FIG. 6 is a block diagram showing hardware components of a videoconferencing pad in accordance with one embodiment of the invention;
FIG. 7 is a flow diagram showing the flow of incoming audio and video streams from a network through the system;
FIG. 8 is a flow diagram showing the flow of incoming audio and video streams from a camera and microphone array through the system;
FIG. 9A is a flowchart showing the software program flow for processing incoming audio and video streams from a network; and
FIG. 9B is a flowchart showing the software program flow for processing incoming audio and video streams from the camera and microphone array.
 The present invention provides a system and method for videoconferencing using portable videoconferencing equipment and software which are compact, easy to transport, and easy to set up.
FIG. 2 depicts four exemplars of the inventive videoconferencing pad 210 in a network environment interacting with two conventional videoconferencing systems 220, two gateways 225, two switches or hubs 230, a router 233, a server 235, two personal computers 237, an antenna 240, and a cellular telephone 242. These network components 220-242 communicate according to standards including IEEE 802.11 245, Bluetooth 250, direct 2.5G-3G 255, and DoCoMo 260. Videoconferencing pad 210 can interface through an IEEE 802.11 245 or Bluetooth 250 interface directly to other videoconferencing devices 220.
 Once a connection to a gateway 225 is established, the gateway establishes a Primary Rate Interface (PRI) link with a switch or hub 230. A PRI link typically uses four pairs of wires and provides more bandwidth than the usual T1 connections which use two pairs of wires. Switch or hub 230 is then connected to router 233 which routes the videoconference to the appropriate destination(s). Alternatively, videoconference pad 210 can use a high-speed multimedia data and voice 2.5G-3G coupling 255 to interact directly with a receiver such as an antenna 240. The 2.5G-3G coupling 255 is designed to deliver high-quality audio and video and to have advanced global roaming capabilities. An apparatus using a 2.5G-3G coupling 255 can operate anywhere by automatically handing off its signal to whatever wireless system is available such as a cellular telephone 242 which in turn relays the signal to an antenna using conventional communication standards such as IEEE 802.11 245 (not shown).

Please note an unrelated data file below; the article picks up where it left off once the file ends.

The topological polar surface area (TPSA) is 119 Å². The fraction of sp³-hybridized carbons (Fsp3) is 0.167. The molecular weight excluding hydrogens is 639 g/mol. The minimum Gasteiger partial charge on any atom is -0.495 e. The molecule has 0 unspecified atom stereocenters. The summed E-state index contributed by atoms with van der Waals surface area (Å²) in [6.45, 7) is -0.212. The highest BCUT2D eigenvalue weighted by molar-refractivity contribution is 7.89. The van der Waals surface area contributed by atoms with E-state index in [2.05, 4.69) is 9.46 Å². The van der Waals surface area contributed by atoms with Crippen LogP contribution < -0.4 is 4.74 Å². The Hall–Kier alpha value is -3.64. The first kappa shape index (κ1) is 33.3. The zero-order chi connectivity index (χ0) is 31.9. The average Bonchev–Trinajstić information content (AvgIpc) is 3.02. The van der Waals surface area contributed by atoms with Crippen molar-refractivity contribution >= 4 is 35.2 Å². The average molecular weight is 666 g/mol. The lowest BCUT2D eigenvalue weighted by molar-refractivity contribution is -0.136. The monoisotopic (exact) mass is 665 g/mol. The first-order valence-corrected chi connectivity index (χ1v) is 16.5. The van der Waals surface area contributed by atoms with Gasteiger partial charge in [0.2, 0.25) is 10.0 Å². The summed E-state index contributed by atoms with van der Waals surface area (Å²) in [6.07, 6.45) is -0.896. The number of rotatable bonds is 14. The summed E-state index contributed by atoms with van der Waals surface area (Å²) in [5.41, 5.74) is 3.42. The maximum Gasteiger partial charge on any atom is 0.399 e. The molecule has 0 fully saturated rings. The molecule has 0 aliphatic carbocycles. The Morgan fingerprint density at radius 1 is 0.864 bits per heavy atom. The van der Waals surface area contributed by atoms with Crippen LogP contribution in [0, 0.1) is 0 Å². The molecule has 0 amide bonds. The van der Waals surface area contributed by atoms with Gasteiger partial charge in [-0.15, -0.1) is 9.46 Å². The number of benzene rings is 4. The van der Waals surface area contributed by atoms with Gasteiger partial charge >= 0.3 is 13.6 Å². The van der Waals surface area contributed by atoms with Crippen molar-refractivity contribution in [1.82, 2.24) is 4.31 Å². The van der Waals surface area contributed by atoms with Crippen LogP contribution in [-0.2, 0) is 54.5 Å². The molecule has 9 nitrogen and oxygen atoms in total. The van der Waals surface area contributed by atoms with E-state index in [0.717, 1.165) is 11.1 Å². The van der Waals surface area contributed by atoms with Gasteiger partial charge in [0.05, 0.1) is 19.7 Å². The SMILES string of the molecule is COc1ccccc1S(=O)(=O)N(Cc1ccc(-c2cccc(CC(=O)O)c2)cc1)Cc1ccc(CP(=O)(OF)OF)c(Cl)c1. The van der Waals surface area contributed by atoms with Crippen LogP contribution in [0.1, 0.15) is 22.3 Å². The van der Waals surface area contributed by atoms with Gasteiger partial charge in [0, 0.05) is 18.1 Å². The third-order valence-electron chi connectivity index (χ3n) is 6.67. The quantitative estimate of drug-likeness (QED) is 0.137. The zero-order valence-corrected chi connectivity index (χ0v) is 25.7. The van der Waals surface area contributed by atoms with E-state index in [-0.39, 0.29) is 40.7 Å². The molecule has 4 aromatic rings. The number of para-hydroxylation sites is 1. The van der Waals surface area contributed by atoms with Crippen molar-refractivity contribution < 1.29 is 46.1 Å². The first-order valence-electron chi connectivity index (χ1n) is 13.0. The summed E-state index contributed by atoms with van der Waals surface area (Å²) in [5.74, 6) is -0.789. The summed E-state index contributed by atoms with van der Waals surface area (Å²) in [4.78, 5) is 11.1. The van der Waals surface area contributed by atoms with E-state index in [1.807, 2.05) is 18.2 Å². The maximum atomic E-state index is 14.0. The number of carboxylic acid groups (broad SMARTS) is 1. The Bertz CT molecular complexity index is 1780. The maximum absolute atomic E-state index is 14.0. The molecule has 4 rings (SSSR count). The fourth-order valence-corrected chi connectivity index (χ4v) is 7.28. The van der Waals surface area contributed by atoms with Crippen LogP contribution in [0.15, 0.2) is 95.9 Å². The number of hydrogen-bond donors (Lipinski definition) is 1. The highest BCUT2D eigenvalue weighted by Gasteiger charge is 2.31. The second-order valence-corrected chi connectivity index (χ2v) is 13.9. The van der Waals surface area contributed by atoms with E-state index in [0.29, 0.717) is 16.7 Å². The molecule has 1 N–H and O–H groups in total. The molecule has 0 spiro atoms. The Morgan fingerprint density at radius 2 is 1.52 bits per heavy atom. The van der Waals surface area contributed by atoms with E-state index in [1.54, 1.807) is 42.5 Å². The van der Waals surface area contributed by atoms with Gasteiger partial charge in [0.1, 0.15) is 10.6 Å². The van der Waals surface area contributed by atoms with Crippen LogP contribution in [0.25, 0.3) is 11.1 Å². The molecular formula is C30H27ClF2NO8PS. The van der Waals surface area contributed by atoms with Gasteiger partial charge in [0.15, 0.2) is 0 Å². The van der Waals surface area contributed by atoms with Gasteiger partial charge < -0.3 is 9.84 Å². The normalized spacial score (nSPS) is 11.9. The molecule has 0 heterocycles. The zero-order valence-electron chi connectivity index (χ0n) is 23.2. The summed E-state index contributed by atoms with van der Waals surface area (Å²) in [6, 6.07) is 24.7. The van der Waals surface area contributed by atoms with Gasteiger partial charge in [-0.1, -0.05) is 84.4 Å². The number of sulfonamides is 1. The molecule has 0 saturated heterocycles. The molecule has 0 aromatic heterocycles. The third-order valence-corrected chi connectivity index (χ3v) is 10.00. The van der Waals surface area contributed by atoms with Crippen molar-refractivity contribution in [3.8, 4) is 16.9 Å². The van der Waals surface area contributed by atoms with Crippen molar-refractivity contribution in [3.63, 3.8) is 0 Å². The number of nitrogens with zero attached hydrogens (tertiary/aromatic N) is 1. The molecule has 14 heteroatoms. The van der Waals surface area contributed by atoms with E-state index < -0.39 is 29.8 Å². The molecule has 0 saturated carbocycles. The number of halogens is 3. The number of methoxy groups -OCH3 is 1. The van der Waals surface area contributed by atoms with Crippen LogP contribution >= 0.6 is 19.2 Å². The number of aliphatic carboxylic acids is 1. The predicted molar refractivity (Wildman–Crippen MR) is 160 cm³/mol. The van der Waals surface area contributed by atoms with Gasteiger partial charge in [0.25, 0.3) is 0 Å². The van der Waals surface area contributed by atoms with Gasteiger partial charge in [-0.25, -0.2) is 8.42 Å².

FIG. 3 represents an embodiment of videoconference pad system 210 which includes a housing 410, a video display 310, a speaker 320, a video camera 330, a microphone array 340, a communication (com) module 345, a central processing unit (CPU) with memory 350, a bus 360, a video and audio input and output (I/O) 370, software 380, and general inputs and outputs 390. Additionally, videoconference pad system 210 includes a battery 395 and a power supply and regulator 397 which can be connected to bus 360 if bus 360 is built to support a power line.
 Housing 410 is discussed in more detail below with reference to FIGS. 4A and 4B.
 Video display 310 can be a flat panel display, such as an LCD, PLED, plasma screen, or the like, and is capable of simultaneously displaying multiple active windows. Speaker 320 can be a speaker system with stereo capabilities. Camera 330 can be a high resolution CMOS camera mounted to videoconferencing pad 210 and is used to capture video images of videoconferencing participants. Similarly, microphone array 340 can be high performance acoustic sensors and is used to capture sounds in the videoconference room. Com module 345 is used to establish communications and can contain a PCI interface, wireless processing hardware and software, antenna(s), and an additional battery. CPU with memory 350 processes signals received through bus 360 from camera 330, microphone array 340 and video/audio I/O's 370. Software 380 includes an operating system, algorithms for processing video/audio signals and a graphical user interface (GUI) that enables users to control the videoconferencing pad 210. General I/O's 390 are used to attach the videoconferencing pad 210 to other electronic devices such as computers and external recording devices. Battery 395 may be a rechargeable battery such as a Lithium Ion, Nickel Cadmium or Nickel Metal Hydride battery.
 Housing 410 (FIGS. 4A, 4B) securely houses all of the components in FIG. 3 and battery 395 supplies power to these components, making videoconferencing system 210 portable. Camera 330 and microphone array 340 capture images and sounds in the room where videoconference system 210 is located and produce video and audio signals. Those signals are transmitted via bus 360 and processed by CPU and memory 350 using software 380, as further described in reference to FIG. 8, before video display 310 displays the video portion of the signal and signals are transmitted through corn module 345, video/audio input/output 370 and general inputs/outputs 390. Incoming video signals, generated by a second party participating in a video conference, are received through corn module 345, video/audio input/output 370 and general inputs/outputs 390, processed with CPU and memory 350 and software 380, routed through bus 360, displayed on video display 310 and broadcast through speaker 320.
FIG. 4A shows a front view of the preferred embodiment which includes a housing 410, a camera 330, a microphone array including a plurality of microphones 420, 421, 422, 423, 424 and 425, a screen 430 for the video display 310, speaker 320 units 435 and 436, a data entry device 440 such as a keypad, an infrared sensor 445, and a remote control input device 448 separate from the unit. To make videoconferencing pad 210 portable and easy to transport and use, housing 410 has built into it all of the equipment needed to conduct a videoconference, relieving the user of the need to position and connect wires between components such as cameras and speakers. The user can pick up the videoconferencing unit, carry it to another location, and easily set it up. Another advantage of the preferred embodiment is that it can be powered by a rechargeable battery, eliminating the need to locate a power outlet at a remote site.